Partners HealthCare tests Raiing's iThermonitor in small pilot

By Jonah Comstock
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iThermonitor Raiing's smartphone-connected thermometer, the FDA-cleared iThermonitor

Beijing-based Raiing is working with Boston's Partners HealthCare to pilot Raiing's smartphone-connected wireless thermometer, iThermonitor, at Massachusetts General Hospital. Partners researchers led by Dr. Kamal Jethwani will test the temperature monitoring device on 25 children and adolescents with leukemia.

"Fever and the onset of infection is a huge problem in our treatment of leukemia," Jethwani told MobiHealthNews. "We put our kids on immunosuppressants all the time and because of that their likelihood of getting infections is much higher, and as soon as they get infections we need to stop their therapy. What we’re trying to do is two things. One, we’re trying to get a better handle on early detection of onset of infection, so if there is something, we catch it really early by catching the spike in temperature really early. And the second thing is we want to see if this information is going to be useful in clinical decision making."

Rather than having a control group, researchers will equip all 25 patients with Raiing's continuously monitoring thermometer, then compare the outcomes -- like incidence of infection and percentage of readmissions -- with similar historical data from the EHR.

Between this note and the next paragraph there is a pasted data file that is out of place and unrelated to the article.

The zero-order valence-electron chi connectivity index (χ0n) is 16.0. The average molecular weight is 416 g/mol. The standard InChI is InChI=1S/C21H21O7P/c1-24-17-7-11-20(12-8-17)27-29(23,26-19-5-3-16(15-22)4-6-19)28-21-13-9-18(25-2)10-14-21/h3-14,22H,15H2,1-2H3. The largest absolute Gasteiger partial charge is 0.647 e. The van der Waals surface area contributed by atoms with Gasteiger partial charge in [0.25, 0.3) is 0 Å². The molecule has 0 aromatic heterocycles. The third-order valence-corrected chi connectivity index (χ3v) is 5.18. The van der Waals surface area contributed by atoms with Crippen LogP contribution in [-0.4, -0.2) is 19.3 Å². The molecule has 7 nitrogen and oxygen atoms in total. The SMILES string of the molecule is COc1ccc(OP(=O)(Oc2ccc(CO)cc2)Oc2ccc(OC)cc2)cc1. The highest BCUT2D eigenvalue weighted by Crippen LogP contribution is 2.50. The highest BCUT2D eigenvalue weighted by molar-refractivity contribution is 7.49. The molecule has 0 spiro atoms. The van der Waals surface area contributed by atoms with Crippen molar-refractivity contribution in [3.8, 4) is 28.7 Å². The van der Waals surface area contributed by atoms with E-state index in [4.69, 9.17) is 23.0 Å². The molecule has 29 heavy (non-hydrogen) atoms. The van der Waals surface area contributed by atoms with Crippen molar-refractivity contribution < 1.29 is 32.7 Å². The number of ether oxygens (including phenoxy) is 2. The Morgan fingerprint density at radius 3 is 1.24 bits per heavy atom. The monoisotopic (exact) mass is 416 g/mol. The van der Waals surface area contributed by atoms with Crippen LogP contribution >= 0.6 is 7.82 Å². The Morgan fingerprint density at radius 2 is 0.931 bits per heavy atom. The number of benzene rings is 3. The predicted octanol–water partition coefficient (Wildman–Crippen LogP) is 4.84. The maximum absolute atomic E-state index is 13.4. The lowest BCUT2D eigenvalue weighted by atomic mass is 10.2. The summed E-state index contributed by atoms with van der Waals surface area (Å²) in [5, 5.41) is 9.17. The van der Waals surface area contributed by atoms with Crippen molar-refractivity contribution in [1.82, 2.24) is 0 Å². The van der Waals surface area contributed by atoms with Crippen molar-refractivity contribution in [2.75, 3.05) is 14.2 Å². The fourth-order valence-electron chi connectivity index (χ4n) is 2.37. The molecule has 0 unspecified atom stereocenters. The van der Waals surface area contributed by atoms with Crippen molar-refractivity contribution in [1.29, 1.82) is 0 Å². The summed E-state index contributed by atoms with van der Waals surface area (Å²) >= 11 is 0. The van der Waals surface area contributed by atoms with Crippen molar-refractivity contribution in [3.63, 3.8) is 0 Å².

Raiing received FDA clearance back in November 2012, while still in stealth mode. Since then, the company has begun gearing up for a commercial launch, advertising iThermometer on its website with an eye on concerned parents, who could use the device to continually monitor the body temperature of their infants. A second use case would be as a fertility thermometer for women attempting to get pregnant. 

But Jethwani and Dr. Stephen Agboola, a research scientist on the project, said the clinical potential for reliable, continuous temperature measurement is huge, especially in cases where patients' immune systems are weakened and the risk of secondary infection is increased.

"We were initially really interested in transplant patients, because that’s the same story there," Jethwani said. "You immunosupress so the organ has some time to adjust, and then slowly wean them off, and there’s the possibility of infection... MGH is the largest transplant center in the country. Raiing was more interested in the infant population."

He added that post-surgical recovery, especially for cancer patients, is another area where early detection of infection could save lives. And while the current pilot is for patients in the hospital, the technology has the potential to be given to patients to monitor their temperature at home as well. According to Raiing's website, the device is accurate within 0.05 degrees celsius and takes readings every four seconds.

Jethwani and Agboola hope to have the results of the study early next year and expect Raiing's commercial launch around that time.